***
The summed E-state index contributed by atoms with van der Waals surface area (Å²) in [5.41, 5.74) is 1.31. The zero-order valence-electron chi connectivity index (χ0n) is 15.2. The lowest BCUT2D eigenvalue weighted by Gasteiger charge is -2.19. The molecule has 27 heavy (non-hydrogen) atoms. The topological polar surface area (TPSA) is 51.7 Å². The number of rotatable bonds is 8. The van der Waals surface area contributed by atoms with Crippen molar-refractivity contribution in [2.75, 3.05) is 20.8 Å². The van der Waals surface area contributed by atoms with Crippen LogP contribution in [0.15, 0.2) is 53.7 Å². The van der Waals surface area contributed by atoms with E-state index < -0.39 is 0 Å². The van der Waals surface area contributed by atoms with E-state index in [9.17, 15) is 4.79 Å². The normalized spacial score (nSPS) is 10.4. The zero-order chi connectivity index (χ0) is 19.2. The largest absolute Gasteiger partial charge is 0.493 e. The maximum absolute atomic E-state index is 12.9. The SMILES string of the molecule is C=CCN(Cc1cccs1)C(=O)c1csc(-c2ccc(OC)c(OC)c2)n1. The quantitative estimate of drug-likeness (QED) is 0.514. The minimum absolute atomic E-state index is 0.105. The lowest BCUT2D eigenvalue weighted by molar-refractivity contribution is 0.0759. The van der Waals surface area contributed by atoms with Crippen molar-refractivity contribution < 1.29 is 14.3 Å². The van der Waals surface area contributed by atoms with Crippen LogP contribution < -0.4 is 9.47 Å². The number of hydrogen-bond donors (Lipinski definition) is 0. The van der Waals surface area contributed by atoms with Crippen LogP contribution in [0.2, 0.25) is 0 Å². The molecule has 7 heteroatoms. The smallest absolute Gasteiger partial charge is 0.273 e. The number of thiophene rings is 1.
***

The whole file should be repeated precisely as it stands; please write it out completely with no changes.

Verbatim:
The summed E-state index contributed by atoms with van der Waals surface area (Å²) in [5.41, 5.74) is 1.31. The zero-order valence-electron chi connectivity index (χ0n) is 15.2. The lowest BCUT2D eigenvalue weighted by Gasteiger charge is -2.19. The molecule has 27 heavy (non-hydrogen) atoms. The topological polar surface area (TPSA) is 51.7 Å². The number of rotatable bonds is 8. The van der Waals surface area contributed by atoms with Crippen molar-refractivity contribution in [2.75, 3.05) is 20.8 Å². The van der Waals surface area contributed by atoms with Crippen LogP contribution in [0.15, 0.2) is 53.7 Å². The van der Waals surface area contributed by atoms with E-state index < -0.39 is 0 Å². The van der Waals surface area contributed by atoms with E-state index in [9.17, 15) is 4.79 Å². The normalized spacial score (nSPS) is 10.4. The zero-order chi connectivity index (χ0) is 19.2. The largest absolute Gasteiger partial charge is 0.493 e. The maximum absolute atomic E-state index is 12.9. The SMILES string of the molecule is C=CCN(Cc1cccs1)C(=O)c1csc(-c2ccc(OC)c(OC)c2)n1. The quantitative estimate of drug-likeness (QED) is 0.514. The minimum absolute atomic E-state index is 0.105. The lowest BCUT2D eigenvalue weighted by molar-refractivity contribution is 0.0759. The van der Waals surface area contributed by atoms with Crippen molar-refractivity contribution < 1.29 is 14.3 Å². The van der Waals surface area contributed by atoms with Crippen LogP contribution < -0.4 is 9.47 Å². The number of hydrogen-bond donors (Lipinski definition) is 0. The van der Waals surface area contributed by atoms with Crippen LogP contribution in [0.2, 0.25) is 0 Å². The molecule has 7 heteroatoms. The smallest absolute Gasteiger partial charge is 0.273 e. The number of thiophene rings is 1.